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Butter Princess
by Aaron S. [Verified Purchaser] Date Added: 08/28/2022 16:59:37

When I invited friends to play an RPG about "the horrors of the state fair," it speaks to the brilliance of this game that, to a person, they all immediately grasped what this meant. Butter Princess embraces the darker side of indulgence, "armpit-to-armpit" humanity, and the saccharine nature of corny, fun-for-the-whole-family-style gatherings.

The gameplay experience reminded me of Fiasco, with players relishing in their characters' eccentric ambitions and frequent failures just as much as in their successes. I suspect one's appreciation or distaste for Fiasco will map fairly closely onto their feelings about Butter Princess.

Butter Princess also represents a great on-ramp into a more collaborative style of game for roleplayers more used to a traditional mold. Its real-world setting with which most players will be familiar means it offers a concrete jumping off point for players to contribute. It's also a clever thematic decision to have the players arrive at the state fair several hours before the butter princess is crowned, creating a psychological match for the state fair feeling of aimlessness. There are multiple stages where the characters have little they need to accomplish other than scheme and wait things out, which gives players plenty of room to make proactive, collaborative contributions to the game.

Two tips I didn't see in the rulebook but gleaned from online actual plays: 1) From the rulebook alone, I wasn't sure how the group dynamic worked. Do these characters know each other? I saw from actual plays that generally they don't, apart from sharing a shuttle bus ride and noticing each other on the way in. For that reason, one drawback of the game is that it can devolve into multiplayer solitaire, with each player taking their turn and then waiting on others, until all the characters finally come together in Ring Five. There are some ways to mitigate this, both in-game and through meta-gaming, but I would also suggest capping the number of players at 4, and might target 2-3 as the ideal in order to avoid between-action downtime.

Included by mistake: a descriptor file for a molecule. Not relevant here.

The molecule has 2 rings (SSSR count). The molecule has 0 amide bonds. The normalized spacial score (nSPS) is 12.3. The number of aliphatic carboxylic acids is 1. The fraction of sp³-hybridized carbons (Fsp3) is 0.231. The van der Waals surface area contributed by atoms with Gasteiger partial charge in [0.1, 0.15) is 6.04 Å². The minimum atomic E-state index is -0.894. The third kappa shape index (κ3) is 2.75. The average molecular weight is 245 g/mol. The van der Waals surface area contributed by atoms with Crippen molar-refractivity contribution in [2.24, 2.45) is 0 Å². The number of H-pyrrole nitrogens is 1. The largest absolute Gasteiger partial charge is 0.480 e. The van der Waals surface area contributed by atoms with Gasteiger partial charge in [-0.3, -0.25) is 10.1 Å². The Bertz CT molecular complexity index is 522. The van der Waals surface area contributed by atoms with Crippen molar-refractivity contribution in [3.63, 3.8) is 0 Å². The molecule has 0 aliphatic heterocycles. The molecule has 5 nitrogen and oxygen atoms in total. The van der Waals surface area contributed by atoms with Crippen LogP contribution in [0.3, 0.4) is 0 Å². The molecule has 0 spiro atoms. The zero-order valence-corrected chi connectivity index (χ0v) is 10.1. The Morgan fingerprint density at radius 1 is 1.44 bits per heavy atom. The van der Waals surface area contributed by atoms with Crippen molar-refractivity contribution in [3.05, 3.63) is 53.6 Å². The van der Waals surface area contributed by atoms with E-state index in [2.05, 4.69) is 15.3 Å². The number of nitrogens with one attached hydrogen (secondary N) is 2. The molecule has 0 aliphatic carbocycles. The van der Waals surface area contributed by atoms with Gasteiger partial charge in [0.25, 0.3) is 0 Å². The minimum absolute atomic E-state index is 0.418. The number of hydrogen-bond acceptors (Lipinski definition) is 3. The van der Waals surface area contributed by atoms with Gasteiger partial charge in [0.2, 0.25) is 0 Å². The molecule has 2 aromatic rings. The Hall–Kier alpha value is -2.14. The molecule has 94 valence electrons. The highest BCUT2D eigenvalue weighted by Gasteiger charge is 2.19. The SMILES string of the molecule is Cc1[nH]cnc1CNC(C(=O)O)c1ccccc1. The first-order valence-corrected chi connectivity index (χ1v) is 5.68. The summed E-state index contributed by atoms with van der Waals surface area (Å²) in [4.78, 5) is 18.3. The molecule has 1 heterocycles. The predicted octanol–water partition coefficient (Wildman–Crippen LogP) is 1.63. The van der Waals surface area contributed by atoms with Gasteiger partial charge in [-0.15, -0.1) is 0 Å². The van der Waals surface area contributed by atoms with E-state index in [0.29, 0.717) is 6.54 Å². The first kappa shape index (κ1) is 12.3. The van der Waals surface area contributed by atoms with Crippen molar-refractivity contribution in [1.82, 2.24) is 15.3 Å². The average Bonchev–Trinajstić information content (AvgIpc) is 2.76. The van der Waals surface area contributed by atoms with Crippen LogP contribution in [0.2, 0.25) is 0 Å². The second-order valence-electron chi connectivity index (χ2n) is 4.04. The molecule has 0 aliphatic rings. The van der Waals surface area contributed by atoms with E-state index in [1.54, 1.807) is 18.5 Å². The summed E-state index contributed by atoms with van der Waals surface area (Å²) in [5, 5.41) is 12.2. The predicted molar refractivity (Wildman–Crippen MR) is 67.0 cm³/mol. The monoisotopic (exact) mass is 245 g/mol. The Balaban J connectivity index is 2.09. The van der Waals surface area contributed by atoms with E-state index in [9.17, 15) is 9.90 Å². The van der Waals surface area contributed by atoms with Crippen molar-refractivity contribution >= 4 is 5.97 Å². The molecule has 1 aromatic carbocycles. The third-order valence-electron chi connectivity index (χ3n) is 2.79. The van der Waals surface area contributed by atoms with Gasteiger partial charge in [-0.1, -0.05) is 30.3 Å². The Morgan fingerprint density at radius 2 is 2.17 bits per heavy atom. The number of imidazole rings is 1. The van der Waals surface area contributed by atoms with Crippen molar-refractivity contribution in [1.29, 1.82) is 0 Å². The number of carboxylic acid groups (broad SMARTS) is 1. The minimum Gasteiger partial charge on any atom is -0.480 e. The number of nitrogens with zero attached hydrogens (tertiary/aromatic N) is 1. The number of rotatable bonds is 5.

2) Remember that at the state fair, there are people everywhere. This should have been obvious to me, but it took the actual plays for me to realize even in Ring Five, when players reach the dairy building and the butter sculptures, of course there are still plenty of fairgoers milling about.

My only reasons for 4 stars rather than 5 star are (1) the lack of mitigation and advice for avoiding that "parallel RPGs" feel ahead of the finale, and (2) the somewhat limited replay value given the specificity of the scenario. But what Butter Princess lacks in breadth in makes up in depth, relatability, and its brilliance (of the "How come no one thought of this before?!" variety). Recommended!

[4 of 5 Stars!]
Butter Princess
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